Photo via  Pixabay

Photo via Pixabay


It all started when………….

Guest Blogger: Jackie Waters


By now, every single one of us knows that we could do more for the environment. While the bulk of the responsibility for a eco-friendlier world lies with governments and corporations, we can still do our part by making some simple changes to our home and our habits. Here are a few ways you can make your home greener and lead by example within your community.

 Install Solar Panels

 Installing solar panels for renewable energy is one of the most obvious ways a homeowner can make their home greener, but it is also amongst the priciest. According to EnergySage, solar panels will cost an American homeowner between $11,214 and $14,406 to install (after tax credits).

Aside from having the budget, there are a few things you should consider before investing in solar power. Firstly, what do your current energy bills look like? If you live somewhere with high energy costs, solar power may be the most financially sound option in the long run. Secondly, how much sun does your house get? People living in sunny regions will get a lot more from their solar panels than those in cloudy regions.

Go Paperless

In this day and age, there is really no reason to keep receiving paper statements and bills. Contact your bank and anyone else who regularly sends you a bill and ask them about their paperless options.

According to Forbes, only 12 to 15 percent of bills and statements are delivered electronically. For the most part, people stick to paper because of convenience. They feel they are more likely to forget or ignore an email with a link than a physical letter. Additionally, they don’t want to remember a thousand passwords to log into every online portal to pay a bill.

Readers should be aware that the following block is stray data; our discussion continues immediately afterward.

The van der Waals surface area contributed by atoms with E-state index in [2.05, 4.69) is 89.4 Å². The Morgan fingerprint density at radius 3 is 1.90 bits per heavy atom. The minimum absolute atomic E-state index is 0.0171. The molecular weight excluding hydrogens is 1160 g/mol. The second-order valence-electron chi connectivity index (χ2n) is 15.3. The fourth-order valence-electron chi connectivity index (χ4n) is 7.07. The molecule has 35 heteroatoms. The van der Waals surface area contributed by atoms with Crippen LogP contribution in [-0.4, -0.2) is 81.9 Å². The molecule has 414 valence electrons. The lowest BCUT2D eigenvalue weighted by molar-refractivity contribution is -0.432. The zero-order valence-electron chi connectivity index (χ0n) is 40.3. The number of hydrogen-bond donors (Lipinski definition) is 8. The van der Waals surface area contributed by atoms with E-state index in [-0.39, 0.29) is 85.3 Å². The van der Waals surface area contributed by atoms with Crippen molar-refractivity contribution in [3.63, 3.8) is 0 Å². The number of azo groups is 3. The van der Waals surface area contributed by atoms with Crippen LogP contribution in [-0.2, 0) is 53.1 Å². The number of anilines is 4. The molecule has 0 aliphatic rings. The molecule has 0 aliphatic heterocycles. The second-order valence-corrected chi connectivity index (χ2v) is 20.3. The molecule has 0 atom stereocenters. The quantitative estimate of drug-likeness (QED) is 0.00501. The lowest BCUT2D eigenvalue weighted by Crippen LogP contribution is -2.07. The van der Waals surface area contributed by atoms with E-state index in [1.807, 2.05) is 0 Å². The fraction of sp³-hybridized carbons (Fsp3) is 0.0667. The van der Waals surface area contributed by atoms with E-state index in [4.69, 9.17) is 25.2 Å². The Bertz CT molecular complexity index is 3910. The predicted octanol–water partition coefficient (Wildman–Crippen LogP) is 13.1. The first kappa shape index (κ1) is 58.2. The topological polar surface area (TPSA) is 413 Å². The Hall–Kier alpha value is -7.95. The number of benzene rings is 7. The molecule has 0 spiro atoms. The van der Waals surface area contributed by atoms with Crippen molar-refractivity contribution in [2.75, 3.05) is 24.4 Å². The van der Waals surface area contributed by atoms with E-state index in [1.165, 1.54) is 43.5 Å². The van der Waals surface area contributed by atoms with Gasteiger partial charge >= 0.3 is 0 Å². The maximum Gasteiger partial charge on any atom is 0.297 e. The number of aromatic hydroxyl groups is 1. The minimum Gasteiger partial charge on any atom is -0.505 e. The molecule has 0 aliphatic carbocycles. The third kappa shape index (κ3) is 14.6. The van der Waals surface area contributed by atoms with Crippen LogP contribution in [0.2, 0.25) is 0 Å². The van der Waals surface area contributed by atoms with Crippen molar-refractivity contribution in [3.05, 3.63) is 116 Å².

Luckily, technology is once again the solution. Set reminders on your phone to check your statements and pay your bills. Familiarize yourself with your banking app if your bank has one, as many of these are extremely user-friendly. Store all your passwords securely on a password manager like LastPass. You no longer have any excuses to keep getting all that paper.

Switch to LED or CFL lights

Using fluorescent or incandescent lights? It’s time to switch things up. LED lights are 80 percent more efficient, only losing 5 percent of their energy as heat (compared to 95 percent for fluorescent lights). CFL lights are also good options, using 60 to 80 percent less energy than an incandescent.  

Fix Your Leaky Plumbing

You may think of a leaky toilet or faucet as a mere annoyance, but it can actually represent a huge waste of money and water. It is approximated that the average leaky faucet wastes five gallons of water per day, or 2,082 per year. Once you add up any other leaks around the house, the implications for both the environment and your water bill are potentially huge.

Make Your Yard Eco-friendly

If you love your beautiful green yard, the words “saving water” may scare you, but they don’t have to. Invest in a rainwater tank to make the best of nature’s resources while saving your drinking water and reducing pressure on the local water supply. If you live in a dry area with little rain, find out how you can create a beautiful garden using xeriscaping, which promotes water efficiency.

Educate Others

Finally, do your best to educate those around you on the importance of sustainability. You don’t have to be that person who is always preaching about the environment, but you can lead by example in your own habits and talk to your friends, family, and neighbors about why you made those choices. The more people visibly make an effort to live eco-consciously, the more it will become the standard.

As we become increasingly aware of the impacts of global warming, it is more imperative than ever to make our everyday habits more sustainable. Big moves like installing renewable energy panels or buying an electric car can take time to become practical, but in the meantime there are plenty of smaller, easier things we all can do at home to be kinder to the planet.